The CMDC3 is part of the UK Shipping Office for Reducing Emission’s (UK SHORE) flagship multi-year CMDC programme. In March 2022, the Department announced the biggest government investment ever in our UK commercial maritime sector, allocating £206m to UK SHORE, a new division within the Department for Transport focused on decarbonising the maritime sector. UK SHORE is delivering a suite of interventions throughout 2022-2025 aimed at accelerating the design, manufacture and operation of UK-made clean maritime technologies and unlocking an industry-led transition to Net Zero.
 Based on an exchange rate of 1GBP = 1.75 AUD, as at 15 February 2023
Calix is pleased to announce it is a member of an Australian-German consortium that aims to develop the production of sustainable fuels from renewable energy, green hydrogen and captured process CO2 emissions.
As announced by the Hon Chris Bowen MP, Minister for Climate Change and Energy on 27 January, the “HyGATE” Solar Methanol Project has been awarded AU$19.48 million from the Australian Renewable Energy Agency (ARENA) and €13.2 million (~AU$20.19m) from Germany’s Federal Ministry of Education and Research (BMBF) to develop a world-first green methanol demonstration plant in Port Augusta, South Australia.
Exporting green hydrogen produced in Australia to Germany offers the promise of leveraging Australia’s abundant renewable energy resources to help the decarbonisation of German industry. Methanol is a versatile hydrogen derivative and has the potential to act as an effective green hydrogen carrier.
The clean and economical synthesis of methanol could help enable the decarbonisation of hard-to-abate transport sectors such as aviation and shipping, responsible for 4.3% of global CO2 emissions.
The Solar Methanol Project aims to integrate several innovative low emission technologies to deliver renewable power and process heat, green hydrogen electrolysis, and, with Calix’s Low Emissions Intensity Lime and Cement (Leilac) technology, renewably powered electric calcination of limestone and the efficient capture of unavoidable process CO2 emissions.
In addition to Calix, the Solar Methanol Project consortium includes Australian cleantech company Vast Solar and leading engineering and consultancy firm Fichtner, and is supported by the Australian Solar Thermal Institute.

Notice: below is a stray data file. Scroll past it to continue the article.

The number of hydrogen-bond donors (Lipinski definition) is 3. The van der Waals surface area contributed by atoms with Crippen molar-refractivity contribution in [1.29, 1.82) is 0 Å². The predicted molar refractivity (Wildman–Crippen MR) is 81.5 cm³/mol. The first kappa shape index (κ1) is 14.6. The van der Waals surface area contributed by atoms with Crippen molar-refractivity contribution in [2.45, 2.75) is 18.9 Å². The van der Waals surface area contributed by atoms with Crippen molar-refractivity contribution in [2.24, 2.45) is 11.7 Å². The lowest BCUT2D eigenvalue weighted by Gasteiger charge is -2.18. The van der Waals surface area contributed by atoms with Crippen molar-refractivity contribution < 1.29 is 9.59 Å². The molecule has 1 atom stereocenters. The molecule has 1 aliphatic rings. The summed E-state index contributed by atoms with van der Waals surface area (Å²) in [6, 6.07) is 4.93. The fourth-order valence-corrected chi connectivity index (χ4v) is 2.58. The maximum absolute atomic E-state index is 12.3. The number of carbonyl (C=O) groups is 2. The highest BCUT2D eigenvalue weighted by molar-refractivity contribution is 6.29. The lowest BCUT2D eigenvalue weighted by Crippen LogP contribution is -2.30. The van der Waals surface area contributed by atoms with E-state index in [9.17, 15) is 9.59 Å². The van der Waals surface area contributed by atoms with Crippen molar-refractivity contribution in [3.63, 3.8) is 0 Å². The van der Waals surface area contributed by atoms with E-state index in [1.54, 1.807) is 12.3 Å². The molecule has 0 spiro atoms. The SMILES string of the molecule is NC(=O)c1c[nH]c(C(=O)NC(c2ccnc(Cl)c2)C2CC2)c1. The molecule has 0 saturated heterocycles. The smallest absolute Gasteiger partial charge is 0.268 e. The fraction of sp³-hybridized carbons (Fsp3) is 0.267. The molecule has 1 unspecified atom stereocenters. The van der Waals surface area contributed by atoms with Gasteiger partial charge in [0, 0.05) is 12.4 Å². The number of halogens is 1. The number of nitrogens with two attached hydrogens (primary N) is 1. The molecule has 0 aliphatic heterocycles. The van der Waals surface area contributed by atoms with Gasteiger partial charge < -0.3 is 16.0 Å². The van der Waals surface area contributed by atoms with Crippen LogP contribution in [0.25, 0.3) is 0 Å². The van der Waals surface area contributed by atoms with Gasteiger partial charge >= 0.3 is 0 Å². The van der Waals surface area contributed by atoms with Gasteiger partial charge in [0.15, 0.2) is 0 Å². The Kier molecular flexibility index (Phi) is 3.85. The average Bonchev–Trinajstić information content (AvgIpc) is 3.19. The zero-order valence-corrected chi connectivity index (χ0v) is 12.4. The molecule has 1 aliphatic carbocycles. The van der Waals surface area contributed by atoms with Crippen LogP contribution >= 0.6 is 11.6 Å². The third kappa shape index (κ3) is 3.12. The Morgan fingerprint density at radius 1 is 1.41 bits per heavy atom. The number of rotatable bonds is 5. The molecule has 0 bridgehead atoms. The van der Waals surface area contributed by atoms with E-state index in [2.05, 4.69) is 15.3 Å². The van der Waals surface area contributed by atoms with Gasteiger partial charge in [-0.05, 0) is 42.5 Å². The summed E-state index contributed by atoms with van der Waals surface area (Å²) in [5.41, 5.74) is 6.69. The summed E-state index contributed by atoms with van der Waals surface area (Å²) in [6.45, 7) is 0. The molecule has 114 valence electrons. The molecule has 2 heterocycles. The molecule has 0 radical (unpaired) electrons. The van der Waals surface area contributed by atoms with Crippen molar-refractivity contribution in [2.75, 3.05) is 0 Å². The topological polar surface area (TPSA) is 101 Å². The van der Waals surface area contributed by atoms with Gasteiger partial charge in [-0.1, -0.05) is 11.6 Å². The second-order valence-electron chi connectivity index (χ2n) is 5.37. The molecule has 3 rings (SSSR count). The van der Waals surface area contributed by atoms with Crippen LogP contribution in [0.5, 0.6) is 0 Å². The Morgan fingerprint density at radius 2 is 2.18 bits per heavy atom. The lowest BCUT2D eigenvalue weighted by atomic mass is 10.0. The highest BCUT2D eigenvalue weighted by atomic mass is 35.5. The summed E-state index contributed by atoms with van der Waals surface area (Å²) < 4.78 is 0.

The Project intends to renewably power a 10MW electrolyser to produce green hydrogen, and a lime plant that produces CO2 as an unavoidable process emission. The clean energy, hydrogen and CO2 will then be used to synthesise up to 7,500 tonnes per year of green methanol to be developed for use as a sustainable transport fuel.
The Project aims to be a catalyst for a solar methanol industry in Australia, with the potential to significantly scale domestic green fuel use as well as potential exports to Germany and other global markets.
To synthesise green methanol, the Project intends to use up to 15,000 tonnes per annum of CO2 captured by Calix’s Leilac technology during the production of low emissions lime.
Adbri is partnering with Calix and Leilac as part of its net zero pathway to enable the efficient capture of unavoidable process CO2 emissions and the use of renewable sources of energy in the production of low and zero emissions lime.
In collaboration with the Project and subject to commercial agreements, Leilac and Adbri are pursuing opportunities to develop a renewably powered lime plant that would produce low emissions lime and capture process CO2 for potential use in methanol synthesis by the Solar Methanol Project. While Calix and Adbri are not direct recipients of HyGATE funding, HyGATE represents excellent potential to derive direct value for captured CO2 into an opportunity with significant potential to scale.
Lime is an essential material for several industries, including mining and metals refining, water treatment, steel, paper, pharmaceuticals and agriculture. Decarbonising the production of lime is a critical enabling step for reducing the carbon intensity of these hard-to-abate industries.
Calix CEO and Managing Director, Phil Hodgson said:
“Calix’s Leilac technology will be used to make zero emissions lime in partnership with Adbri for Adbri customers, using renewable electricity and efficient capture of unavoidable CO2 emissions from limestone. At the same time, Calix and Adbri are excited to work with the Solar Methanol consortium to enable the supply of captured CO2 emissions to make green methanol.
We are delighted to be progressing plans with Adbri for zero emissions lime with electrification and CO2 capture. As part of the HyGATE consortium we look forward to the outcomes of the HyGATE project, which has the potential to further catalyse support for CO2 capture and to pioneer new green fuels for aviation and shipping.”
Adbri Interim CEO, Mark Irwin said:
“As a leading Australian producer of cement and lime with a commitment to be net zero by 2050, we recognise partnership with companies such as Calix are essential for the development of technology necessary to reach our goal. We are excited about the potential to supply zero emissions lime to our customers, a critical product in a decarbonised economy.”